Title: The Bellbird River Country Choir
Author: Sophie Green
Publisher: Hachette Australia, 2022; RRP $32.99
Australian author Sophie Green’s The Bellbird River Country Choir follows a successful track record. Her 2018 debut novel The Inaugural Meeting of the Fairvale Ladies Book Club was long listed for the Matt Richell Award for New Writer of the Year and the Indie Book Award for Debut Fiction. It, along with The Shelly Bay Ladies Swimming Circle and Thursdays at Orange Blossom House, were Top 10 bestsellers.
This is a book about relationships between men and women, about women alone and in their friendships with other women, and between family members held loosely together within their shared experiences as members of a small-town community choir, and the town community itself.
As can be seen in the titles of her other bestsellers, there is a formulaic base to her works, but I say this without judgement. I, like countless others, value the security of a familiar narrative formula that we already know is going to work for us. Her presence in Top 10 bestseller lists also signifies more than just commercial success. I chose to read this book because I like small-town stories and anything with a choir in it but also because I was in the mood for an easy-reading escape.
From the beginning that is exactly what The Bellbird River Country Choir offers, but as the story unfolded this changed — what it lacked in depth was made up by the range of relationship and personal issues it covered. It does not pretend to be an in-depth exploration, but the events and the feelings, thoughts and reactions of the characters concerned are familiar or easy to identify with. Most importantly, they become characters easy to care about, a vital ingredient in any reading experience.
The choir is the focal place where the main characters mingle and bounce off each other. The other setting is the town itself and the dry, brown country surrounding it. The town itself and surroundings are experienced and explored through the different characters who inhabit it, both longtime and new.
The story begins through the eyes of single mother Alex who has moved out of the city, motivated by a need to live more cheaply and be able to spend more time with her daughter.
Some of the issues the choir members experience include the battle between Alex and her daughter, who desperately wants to return to Sydney to live instead with the beloved grandmother Alex is in continual conflict with; a mother riddled with guilt, released from a jail sentence she knows she deserved, fighting to reconnect with the children she knows she betrayed, and fearful of the townspeople finding out; a close brother-and-sister relationship fragmented by the brother’s schizophrenia after a seemingly normal childhood, his parents unable to cope and the daughter who tries to protect him; a closet artist; a compassionate stepmother unable to bear her own children responsible for those of another; a strong and dignified older woman forced to deal with her husband’s desertion for someone younger; a famous soprano unable to accept her diminished vocal range after a throat operation; a child bullied endlessly at school and her mother’s struggles to help her.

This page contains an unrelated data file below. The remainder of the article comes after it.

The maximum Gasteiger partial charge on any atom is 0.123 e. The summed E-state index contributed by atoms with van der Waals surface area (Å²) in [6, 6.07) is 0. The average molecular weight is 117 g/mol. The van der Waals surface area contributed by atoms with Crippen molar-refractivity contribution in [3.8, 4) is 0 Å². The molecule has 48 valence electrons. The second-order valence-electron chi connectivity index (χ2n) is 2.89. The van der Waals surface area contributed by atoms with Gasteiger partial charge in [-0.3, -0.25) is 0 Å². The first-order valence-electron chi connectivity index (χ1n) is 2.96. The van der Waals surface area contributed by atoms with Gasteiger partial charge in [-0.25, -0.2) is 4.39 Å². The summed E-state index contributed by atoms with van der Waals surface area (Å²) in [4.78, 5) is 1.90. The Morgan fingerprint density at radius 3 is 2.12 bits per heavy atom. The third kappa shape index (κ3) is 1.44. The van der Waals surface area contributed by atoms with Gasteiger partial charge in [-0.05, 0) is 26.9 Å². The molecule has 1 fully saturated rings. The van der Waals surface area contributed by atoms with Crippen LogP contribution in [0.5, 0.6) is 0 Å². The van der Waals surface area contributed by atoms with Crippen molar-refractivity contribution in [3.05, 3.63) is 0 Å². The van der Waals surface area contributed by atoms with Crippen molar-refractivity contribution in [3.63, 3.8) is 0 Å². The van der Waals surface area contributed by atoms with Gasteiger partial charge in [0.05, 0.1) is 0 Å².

This tapestry of personal and relationship issues is not unfamiliar. Many can be found behind the closed doors of ordinary homes and streets around us. A success of the work is that they are woven together seamlessly, creating an image of a community of individuals that covers a lot of ground without collapsing under the weight of its own complexity.
In each case the situations the choir members are dealing with are also set within the context of the society in which they play out, and include the thinking and self-exploration by the individuals suffering each trauma, from the irritating or temporary to the toxic. The bullied child exists in the story within the context of the school and the town and the psychology of the school playground — bullying that many parents will identify with. The female victim of a bullying lover looks deep within herself, extricating her own fear, loneliness and a desperate need for affection from the ugliness of the man who abuses her. The soprano is suffering what many older retired Australians experience when their working lives retreat.
It is not a poetic work using clever literary devices, nor does it offer anything new to the genre, but nevertheless I was totally engaged as the story slowly unfolded deeper into the lives of the different choir members and the life of the town. It strength is the skill with which the narrative is constructed: how it all hangs together and its humanity. There are also places where the author captured sensitive and delicate states of being, pinpointing subtle emotional responses.
When the distraught soprano rings an old friend complaining about the choir, we read,
‘Dear me,’ purrs Ivan comfortingly. Which is the reason she rang him: he’s good at being reassuring.
Or another leaving her lover,
Checking twice over her shoulder to see if he’s followed her, because for some reason she feels like prey.
It is still what would be described as light reading but sometimes the simplest of narratives travel a long way. There are one or two undeniably corny bits, but they fit in the end because life is sometimes corny too.
Very satisfying for when you are in the mood for an easy, reliably feel-good read that does not demand much thinking but which carries you away, believably, from your external world with its demands and into another place. With its distinctly Australian setting – located in a tiny fictional town a short distance from Tamworth — it will also appeal especially to small-town Australian readers.
Reviewed by: Rhonda Cotsell
Ballarat Writers Inc. Book Review Group
Review copy supplied by the publisher
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